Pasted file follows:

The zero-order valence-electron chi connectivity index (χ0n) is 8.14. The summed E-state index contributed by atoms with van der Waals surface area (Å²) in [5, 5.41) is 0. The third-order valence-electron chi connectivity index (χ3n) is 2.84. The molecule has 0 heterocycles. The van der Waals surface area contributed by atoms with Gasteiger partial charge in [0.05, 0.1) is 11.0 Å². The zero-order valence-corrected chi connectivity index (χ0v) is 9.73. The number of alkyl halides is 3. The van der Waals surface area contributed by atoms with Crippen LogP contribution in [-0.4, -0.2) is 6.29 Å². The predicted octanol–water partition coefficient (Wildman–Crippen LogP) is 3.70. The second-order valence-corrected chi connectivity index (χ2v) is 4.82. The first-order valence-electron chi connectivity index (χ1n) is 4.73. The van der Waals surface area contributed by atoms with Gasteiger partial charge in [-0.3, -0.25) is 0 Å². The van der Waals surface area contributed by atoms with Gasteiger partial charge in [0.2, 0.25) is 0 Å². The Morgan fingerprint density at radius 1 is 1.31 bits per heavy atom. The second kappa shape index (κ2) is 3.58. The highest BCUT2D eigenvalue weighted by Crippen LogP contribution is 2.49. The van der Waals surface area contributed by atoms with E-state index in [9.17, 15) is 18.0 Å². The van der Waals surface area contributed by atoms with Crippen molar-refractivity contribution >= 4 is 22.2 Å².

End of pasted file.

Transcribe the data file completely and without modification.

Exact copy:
The zero-order valence-electron chi connectivity index (χ0n) is 8.14. The summed E-state index contributed by atoms with van der Waals surface area (Å²) in [5, 5.41) is 0. The third-order valence-electron chi connectivity index (χ3n) is 2.84. The molecule has 0 heterocycles. The van der Waals surface area contributed by atoms with Gasteiger partial charge in [0.05, 0.1) is 11.0 Å². The zero-order valence-corrected chi connectivity index (χ0v) is 9.73. The number of alkyl halides is 3. The van der Waals surface area contributed by atoms with Crippen LogP contribution in [-0.4, -0.2) is 6.29 Å². The predicted octanol–water partition coefficient (Wildman–Crippen LogP) is 3.70. The second-order valence-corrected chi connectivity index (χ2v) is 4.82. The first-order valence-electron chi connectivity index (χ1n) is 4.73. The van der Waals surface area contributed by atoms with Gasteiger partial charge in [-0.3, -0.25) is 0 Å². The van der Waals surface area contributed by atoms with Gasteiger partial charge in [0.2, 0.25) is 0 Å². The Morgan fingerprint density at radius 1 is 1.31 bits per heavy atom. The second kappa shape index (κ2) is 3.58. The highest BCUT2D eigenvalue weighted by Crippen LogP contribution is 2.49. The van der Waals surface area contributed by atoms with E-state index in [9.17, 15) is 18.0 Å². The van der Waals surface area contributed by atoms with Crippen molar-refractivity contribution >= 4 is 22.2 Å².